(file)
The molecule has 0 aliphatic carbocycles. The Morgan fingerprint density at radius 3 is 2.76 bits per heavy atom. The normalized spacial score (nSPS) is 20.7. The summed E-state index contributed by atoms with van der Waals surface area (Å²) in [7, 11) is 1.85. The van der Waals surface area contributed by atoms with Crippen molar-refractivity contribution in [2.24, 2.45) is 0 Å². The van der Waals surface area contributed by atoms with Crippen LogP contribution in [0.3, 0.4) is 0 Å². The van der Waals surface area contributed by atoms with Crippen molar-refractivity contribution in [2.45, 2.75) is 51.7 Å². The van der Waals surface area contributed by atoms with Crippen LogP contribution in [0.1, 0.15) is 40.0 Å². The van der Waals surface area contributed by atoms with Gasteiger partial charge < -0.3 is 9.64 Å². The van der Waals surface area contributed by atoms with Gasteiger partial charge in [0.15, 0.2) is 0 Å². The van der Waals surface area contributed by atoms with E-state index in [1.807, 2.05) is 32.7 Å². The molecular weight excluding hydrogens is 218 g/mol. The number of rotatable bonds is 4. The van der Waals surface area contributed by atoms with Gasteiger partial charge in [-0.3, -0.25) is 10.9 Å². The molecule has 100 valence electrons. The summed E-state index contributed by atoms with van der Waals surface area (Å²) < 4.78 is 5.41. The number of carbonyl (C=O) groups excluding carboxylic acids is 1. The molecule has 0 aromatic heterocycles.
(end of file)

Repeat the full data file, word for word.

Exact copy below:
The molecule has 0 aliphatic carbocycles. The Morgan fingerprint density at radius 3 is 2.76 bits per heavy atom. The normalized spacial score (nSPS) is 20.7. The summed E-state index contributed by atoms with van der Waals surface area (Å²) in [7, 11) is 1.85. The van der Waals surface area contributed by atoms with Crippen molar-refractivity contribution in [2.24, 2.45) is 0 Å². The van der Waals surface area contributed by atoms with Crippen LogP contribution in [0.3, 0.4) is 0 Å². The van der Waals surface area contributed by atoms with Crippen molar-refractivity contribution in [2.45, 2.75) is 51.7 Å². The van der Waals surface area contributed by atoms with Crippen LogP contribution in [0.1, 0.15) is 40.0 Å². The van der Waals surface area contributed by atoms with Gasteiger partial charge < -0.3 is 9.64 Å². The van der Waals surface area contributed by atoms with Gasteiger partial charge in [0.15, 0.2) is 0 Å². The van der Waals surface area contributed by atoms with E-state index in [1.807, 2.05) is 32.7 Å². The molecular weight excluding hydrogens is 218 g/mol. The number of rotatable bonds is 4. The van der Waals surface area contributed by atoms with Gasteiger partial charge in [-0.3, -0.25) is 10.9 Å². The molecule has 100 valence electrons. The summed E-state index contributed by atoms with van der Waals surface area (Å²) < 4.78 is 5.41. The number of carbonyl (C=O) groups excluding carboxylic acids is 1. The molecule has 0 aromatic heterocycles.